The Gaithersburg-based company made the move to enter the London stock exchange in 2016. Along with offering a cell engineering platform to pharma companies, it has a collaboration with Johns Hopkins’ Kimmel Cancer Center to develop CAR T-cell therapies and another with Washington University in St. Louis to develop immunotherapy treatments called CARMA.
The Gaithersburg company hasn’t had a ticker symbol of its own for a decade, as a result of a 2007 acquisition by Astra Zeneca. But it remains one of the region’s larger biotech players, with more than 130 biologics treatments in R&D. Last year, it showed continued network effect by spinning out a Gaithersburg-based company called Viela Bio, which will focus on developing biologics for inflammation and autoimmunity.
Neuralstem (Nasdaq: CUR)
The Germantown-based company, whose management team includes NIH scientists Karl Johe and Thomas Hazel, harnesses stem cell technology to develop treatments for neural disorders. A notable news item from 2013 involved working with the NFL alumni on a trial for a treatment for traumatic brain disorders. The company had change at the top over the summer, as Jim Scully stepped into the top job on an interim basis, succeeding Richard Daly.
Novavax (Nasdaq: NVAX)
The Gaithersburg-based vaccine company is among the most-watched on the list, with a flu vaccine for older adults and a vaccine for a respiratory virus called RSV that is a cause of pneumonia in infants. The latter was funded by an $89 million grant from the Bill and Melinda Gates Foundation, and given fast-track status by the FDA.
OpGen (Nasdaq: OPGN)
The Gaithersburg-based company looks to address the infections that resist antibiotics within hospitals and healthcare facilities. It makes a database that brings together molecular tests, informatics, genomic analysis and other patient data.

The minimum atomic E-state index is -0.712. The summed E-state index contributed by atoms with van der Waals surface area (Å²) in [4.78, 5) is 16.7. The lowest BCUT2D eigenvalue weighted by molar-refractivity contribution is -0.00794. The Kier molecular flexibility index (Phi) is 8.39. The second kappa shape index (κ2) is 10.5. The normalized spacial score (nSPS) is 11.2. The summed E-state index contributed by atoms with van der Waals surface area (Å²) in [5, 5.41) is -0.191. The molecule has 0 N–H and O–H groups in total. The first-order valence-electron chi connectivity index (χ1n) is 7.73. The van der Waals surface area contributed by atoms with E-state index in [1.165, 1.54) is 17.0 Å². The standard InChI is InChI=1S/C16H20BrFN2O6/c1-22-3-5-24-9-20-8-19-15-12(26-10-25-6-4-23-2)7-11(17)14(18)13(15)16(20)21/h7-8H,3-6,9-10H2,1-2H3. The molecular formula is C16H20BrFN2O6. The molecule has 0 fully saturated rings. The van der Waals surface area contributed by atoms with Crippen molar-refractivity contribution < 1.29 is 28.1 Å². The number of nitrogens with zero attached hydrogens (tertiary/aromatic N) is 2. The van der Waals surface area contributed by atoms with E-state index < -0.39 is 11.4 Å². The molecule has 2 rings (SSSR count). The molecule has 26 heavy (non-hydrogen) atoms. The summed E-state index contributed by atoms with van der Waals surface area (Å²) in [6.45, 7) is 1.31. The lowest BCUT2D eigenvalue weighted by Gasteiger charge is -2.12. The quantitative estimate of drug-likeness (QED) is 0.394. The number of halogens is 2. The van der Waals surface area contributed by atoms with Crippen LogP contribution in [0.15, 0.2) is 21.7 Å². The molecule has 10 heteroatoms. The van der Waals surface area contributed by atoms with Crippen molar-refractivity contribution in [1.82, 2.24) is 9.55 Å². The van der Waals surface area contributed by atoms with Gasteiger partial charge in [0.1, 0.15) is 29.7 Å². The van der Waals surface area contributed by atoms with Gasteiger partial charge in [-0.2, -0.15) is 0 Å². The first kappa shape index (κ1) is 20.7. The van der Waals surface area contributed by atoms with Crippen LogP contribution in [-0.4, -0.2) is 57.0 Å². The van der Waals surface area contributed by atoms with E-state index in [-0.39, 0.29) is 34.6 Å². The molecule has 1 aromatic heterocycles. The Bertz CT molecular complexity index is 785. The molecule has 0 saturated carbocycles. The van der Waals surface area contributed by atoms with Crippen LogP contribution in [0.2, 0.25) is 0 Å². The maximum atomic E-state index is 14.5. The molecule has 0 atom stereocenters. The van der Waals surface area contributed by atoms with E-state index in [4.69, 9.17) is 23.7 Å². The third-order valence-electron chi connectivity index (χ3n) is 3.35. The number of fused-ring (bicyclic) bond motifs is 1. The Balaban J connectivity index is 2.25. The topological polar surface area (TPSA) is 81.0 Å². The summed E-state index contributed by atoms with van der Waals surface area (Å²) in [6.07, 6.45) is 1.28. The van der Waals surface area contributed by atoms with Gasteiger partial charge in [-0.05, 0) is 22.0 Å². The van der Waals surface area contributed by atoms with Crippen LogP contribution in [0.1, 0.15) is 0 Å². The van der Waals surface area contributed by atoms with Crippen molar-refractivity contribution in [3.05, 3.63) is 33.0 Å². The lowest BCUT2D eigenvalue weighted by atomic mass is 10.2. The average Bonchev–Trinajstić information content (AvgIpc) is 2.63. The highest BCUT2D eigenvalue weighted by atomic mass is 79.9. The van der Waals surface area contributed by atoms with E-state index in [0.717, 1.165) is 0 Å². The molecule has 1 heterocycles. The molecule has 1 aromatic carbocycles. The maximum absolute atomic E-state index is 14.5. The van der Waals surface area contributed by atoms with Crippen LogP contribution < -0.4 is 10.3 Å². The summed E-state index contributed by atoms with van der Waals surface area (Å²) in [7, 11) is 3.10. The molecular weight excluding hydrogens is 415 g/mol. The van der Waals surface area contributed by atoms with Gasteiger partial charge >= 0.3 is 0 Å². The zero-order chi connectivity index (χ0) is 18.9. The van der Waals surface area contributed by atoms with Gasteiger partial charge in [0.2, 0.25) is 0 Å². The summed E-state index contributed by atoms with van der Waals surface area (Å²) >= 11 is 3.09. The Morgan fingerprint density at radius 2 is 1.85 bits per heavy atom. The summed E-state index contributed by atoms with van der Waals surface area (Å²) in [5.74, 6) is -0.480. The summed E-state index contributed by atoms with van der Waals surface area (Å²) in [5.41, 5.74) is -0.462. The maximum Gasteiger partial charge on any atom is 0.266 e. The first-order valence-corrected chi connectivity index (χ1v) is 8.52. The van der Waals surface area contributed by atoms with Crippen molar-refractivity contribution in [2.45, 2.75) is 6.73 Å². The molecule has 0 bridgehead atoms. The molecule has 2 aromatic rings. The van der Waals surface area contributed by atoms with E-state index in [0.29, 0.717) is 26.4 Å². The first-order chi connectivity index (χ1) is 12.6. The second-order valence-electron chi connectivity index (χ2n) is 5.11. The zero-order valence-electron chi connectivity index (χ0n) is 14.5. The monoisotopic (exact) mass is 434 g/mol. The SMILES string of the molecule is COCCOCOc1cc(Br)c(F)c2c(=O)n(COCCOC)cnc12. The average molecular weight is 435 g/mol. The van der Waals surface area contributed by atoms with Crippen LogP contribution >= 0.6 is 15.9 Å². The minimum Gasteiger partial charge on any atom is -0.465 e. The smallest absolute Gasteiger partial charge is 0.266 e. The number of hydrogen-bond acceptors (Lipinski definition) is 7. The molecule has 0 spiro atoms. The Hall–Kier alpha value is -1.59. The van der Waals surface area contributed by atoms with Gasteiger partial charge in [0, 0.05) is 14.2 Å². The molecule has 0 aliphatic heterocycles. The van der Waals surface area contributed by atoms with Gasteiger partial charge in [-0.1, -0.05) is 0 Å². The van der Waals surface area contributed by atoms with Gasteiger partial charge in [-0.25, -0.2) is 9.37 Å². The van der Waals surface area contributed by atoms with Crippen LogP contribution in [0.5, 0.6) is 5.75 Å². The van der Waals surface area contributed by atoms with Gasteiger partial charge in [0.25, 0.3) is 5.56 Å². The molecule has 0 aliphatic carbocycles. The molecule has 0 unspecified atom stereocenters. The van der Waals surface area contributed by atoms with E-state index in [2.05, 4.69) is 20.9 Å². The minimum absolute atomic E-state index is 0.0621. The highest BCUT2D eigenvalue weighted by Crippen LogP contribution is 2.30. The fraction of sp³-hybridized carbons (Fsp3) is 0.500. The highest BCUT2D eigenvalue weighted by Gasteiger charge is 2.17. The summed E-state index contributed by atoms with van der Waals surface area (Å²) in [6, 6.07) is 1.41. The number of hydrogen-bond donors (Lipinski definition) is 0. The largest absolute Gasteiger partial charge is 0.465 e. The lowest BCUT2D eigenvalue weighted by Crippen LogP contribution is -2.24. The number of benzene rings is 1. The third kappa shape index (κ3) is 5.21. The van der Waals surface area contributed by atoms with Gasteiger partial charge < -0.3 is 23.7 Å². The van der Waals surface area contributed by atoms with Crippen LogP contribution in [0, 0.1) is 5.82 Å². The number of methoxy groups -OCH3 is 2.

Orgenesis (Nasdaq: ORGS)
Specializing in cell therapy treatments which involves injecting cells into a patient, the Silver Spring company also has a manufacturing subsidiary called MasTherCell. The company went public in 2012, and also made the switch to Nasdaq this year.
Osiris Therapeutics (Nasdaq: OSIR)
The Columbia-based company focuses on regenerative medicine products in wound care, orthopedics, and sports medicine. It received the first approval of a manufactured stem cell product in 2012. The company spent a period out of public trading after being de-listed in 2017 following an SEC investigation into the company, then returned in August.
REGENXBIO (Nasdaq: RGNX)
The Rockville company is the newest among this group focuses on developing gene therapy. Having IPO’d in 2015, the company raised a fresh $175.5 million through a common stock offering that closed in August. It also picked up $100 million in June through a license payment due to an acquisition of a company licensing a candidate treatment for spinal muscular atrophy.
Rexahn Pharmaceuticals (NYSE: RNN)
The Rockville-based company specializes in therapeutics to treat types of cancer that may be drug-resistant or difficult to treat. The clinical stage company has a trio of products in its pipeline. It kicked off the year by appointing Douglas J. Swirsky as the new President and CFO.
Senseonics (NYSE: SENS)
The Gaithersburg company is making an implantable glucose monitoring system for people with diabetes, and recently received pre-market FDA approval.
Supernus Pharmaceuticals (NASDAQ: SUPN)
The Rockville company focuses on diseases of the central nervous system. Last week, it added to its portfolio with a deal to acquire Miami-based Biscayne Neurotherapeutics, which is developing a treatment for epilepsy. The deal could be valued at $183 million.
Synthetic Biologics (NYSE: SYN)
This Rockville-based company made a gut call. It seeks to develop treatments by preserving the gut microbiome, which is the environment of microbes in the intestine. One treatment is getting a new study, as the company announced a partnership with Cedars-Sinai Medical Center to take a closer look at a treatment for an underlying cause of irritable bowel syndrome
United Therapeutics Corporation (Nasdaq: UTHR)
One of the longest tenured on the public market on this list, United went public in 1999. The company has also moved beyond clinical stage, with five treatments on the market that received FDA approval. Many of the company’s products address a form of high blood pressure called pulmonary arterial hypertension.